Get the Bastards: The Futility of Executive Pay Limits

Ken Feinberg, an unelected czar in the Obama administration, has mandated that on mid-level executives of companies receiving significant federal bailout money will have their cash salary capped at $250,000 under a revised financial compensation plan, with no less than half of their total compensation coming in the form of stock options that will not vest for at least three years. The rules did not even have to be debated nor approved by Congress. An executive salary cap mandated by the Federal government is uncommon not unprecedented, but with all such follies, they are at best ineffective and worst harmful to the affected companies and economy in general.
On executive pay Obama explicitly rebuked executives, "the people on Wall Street still don't get it. ... They're still puzzled why it is that people are mad at the banks. Well, let's see. You guys are drawing down $10, $20 million bonuses after America went through the worst economic year ... in decades and you guys caused the problem,"  This hasty “Get the Bastards” response is quite natural. After all, didn’t they cause the near shutdown of the economy? Well, yes, and the punishment should have been bankruptcy. The last time we tried a hasty “Get the Bastards” approach, US small businesses got saddled with Sarbanes Oxley.
Simple economic theory would say that since labor is not immune to the law of supply and demand, three things will happen: talent will go elsewhere, benefits will increase, quality of work will go down. Let’s have a look at the real world to see if this has actually happened.
Talent Leaves:  Adios AIG

Blomberg reported this week that at least five AIG executives have threatened to resign due to pay caps, including, the General Counsel, the head of a non-U.S. life unit, a senior VP of financial- products, head of the non-U.S. property casualty, and head of U.S. property casualty. The CEO Robet Benmosche, threatened one month earlier to leave due to pay restrictions. Limiting pay in this case was so harmful, that the Pay Czar had to renege on the pay caps or risk substantial injury the firm. Check.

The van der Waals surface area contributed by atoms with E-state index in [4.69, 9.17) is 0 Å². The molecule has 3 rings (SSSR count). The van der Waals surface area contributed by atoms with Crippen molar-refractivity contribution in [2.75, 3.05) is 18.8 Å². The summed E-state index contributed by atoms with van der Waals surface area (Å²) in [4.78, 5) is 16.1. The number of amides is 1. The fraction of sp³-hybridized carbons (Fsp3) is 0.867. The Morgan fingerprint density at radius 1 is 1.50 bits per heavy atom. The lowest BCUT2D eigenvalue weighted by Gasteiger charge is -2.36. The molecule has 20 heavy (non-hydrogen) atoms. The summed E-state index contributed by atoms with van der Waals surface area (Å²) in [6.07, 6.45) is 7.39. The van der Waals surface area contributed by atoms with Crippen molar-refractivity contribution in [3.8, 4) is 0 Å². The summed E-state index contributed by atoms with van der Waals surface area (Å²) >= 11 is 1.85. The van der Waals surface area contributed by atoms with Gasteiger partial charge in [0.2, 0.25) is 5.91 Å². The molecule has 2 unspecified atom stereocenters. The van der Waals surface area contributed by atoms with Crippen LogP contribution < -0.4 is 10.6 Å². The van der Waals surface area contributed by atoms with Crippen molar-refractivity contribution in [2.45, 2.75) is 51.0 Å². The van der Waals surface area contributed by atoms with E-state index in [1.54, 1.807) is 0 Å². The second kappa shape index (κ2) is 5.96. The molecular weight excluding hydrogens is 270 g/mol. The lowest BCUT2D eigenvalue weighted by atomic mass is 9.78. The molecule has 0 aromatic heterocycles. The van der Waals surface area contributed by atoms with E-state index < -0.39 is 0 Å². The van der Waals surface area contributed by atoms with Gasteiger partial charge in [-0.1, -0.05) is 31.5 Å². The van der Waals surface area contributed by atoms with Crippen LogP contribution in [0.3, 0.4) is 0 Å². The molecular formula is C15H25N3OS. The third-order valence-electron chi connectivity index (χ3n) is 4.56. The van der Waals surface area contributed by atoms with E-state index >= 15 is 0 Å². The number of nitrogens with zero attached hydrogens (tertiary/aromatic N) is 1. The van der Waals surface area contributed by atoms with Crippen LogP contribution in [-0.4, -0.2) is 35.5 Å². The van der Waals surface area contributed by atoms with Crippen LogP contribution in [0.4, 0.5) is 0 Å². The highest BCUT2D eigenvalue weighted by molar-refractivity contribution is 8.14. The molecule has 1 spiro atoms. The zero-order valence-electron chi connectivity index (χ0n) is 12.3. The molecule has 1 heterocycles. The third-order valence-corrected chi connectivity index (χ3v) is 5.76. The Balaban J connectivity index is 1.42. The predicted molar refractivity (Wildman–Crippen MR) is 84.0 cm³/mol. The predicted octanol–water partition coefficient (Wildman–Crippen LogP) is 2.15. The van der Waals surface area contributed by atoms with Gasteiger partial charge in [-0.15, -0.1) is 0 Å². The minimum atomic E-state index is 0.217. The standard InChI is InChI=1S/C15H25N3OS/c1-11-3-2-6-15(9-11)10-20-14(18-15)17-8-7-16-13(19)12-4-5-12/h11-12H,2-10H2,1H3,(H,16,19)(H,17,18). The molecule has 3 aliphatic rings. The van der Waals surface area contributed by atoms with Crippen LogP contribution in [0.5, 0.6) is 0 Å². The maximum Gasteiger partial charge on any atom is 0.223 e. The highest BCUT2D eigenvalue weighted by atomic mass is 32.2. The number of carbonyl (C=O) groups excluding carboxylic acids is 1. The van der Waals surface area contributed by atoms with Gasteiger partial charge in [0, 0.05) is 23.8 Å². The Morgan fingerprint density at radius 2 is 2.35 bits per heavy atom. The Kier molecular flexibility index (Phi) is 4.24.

Benefits Increased:  Hello Employer Health Care
Goldman Sachs recently announced that they will scrap cash bonuses for executives in favor of stock options. Good Timing. They claimed it was to align shareholders and managers, but since the Pay Czar claimed authority to regulate pay over non-TARP, non-financial companies it is likely that concern over cash bonuses had a significant influence. The last time that the US set direct pay caps on pay was during World War II, where FDR set maximum wage limits. To compensate workers, companies began offering health insurance. Thus government meddling in the free market, has given us the awkward mess of employer provided health care insurance. Thanks and Check.

Quality Decreases: Calling the Bluff
It is difficult to quanitatively measure the effectiveness of labor, however, one can safely assume that the AIG executives that threatened to leave would have been replaced with someone of lesser quality, otherwise, the Pay Czar would not have reneged on the original proposed pay caps. After all, it is his stated goal to have companies healthy enough to pay back the TARP fund. Check.
Why it Matters
“What is the big deal?” you might ask. “It is just pay on the financial firms that have received financial assistance from the Treasury”. Well, if the Treasury can mandate pay for firms that have received assistance, that leaves a big opening for reckless behavior by current or future Pay Czars, after all, Democrats like to associate tax-breaks as Republican goodies. With the current loopholed tax structure, that leaves a lot of industries and individuals vulnerable to potential pay regulations.
Ironically enough, one of the big beneficiaries of congressional largess has been Hollywood. Ben Shapiro of Big Hollywood reports, “the October 3, 2008 spending bill …, Hollywood received a $470 million tax break. President Obama’s stimulus bill had a $246 million tax break for Hollywood in the first draft; Republicans removed it.” Does that leave Hollywood open to Bonus Clawbacks?


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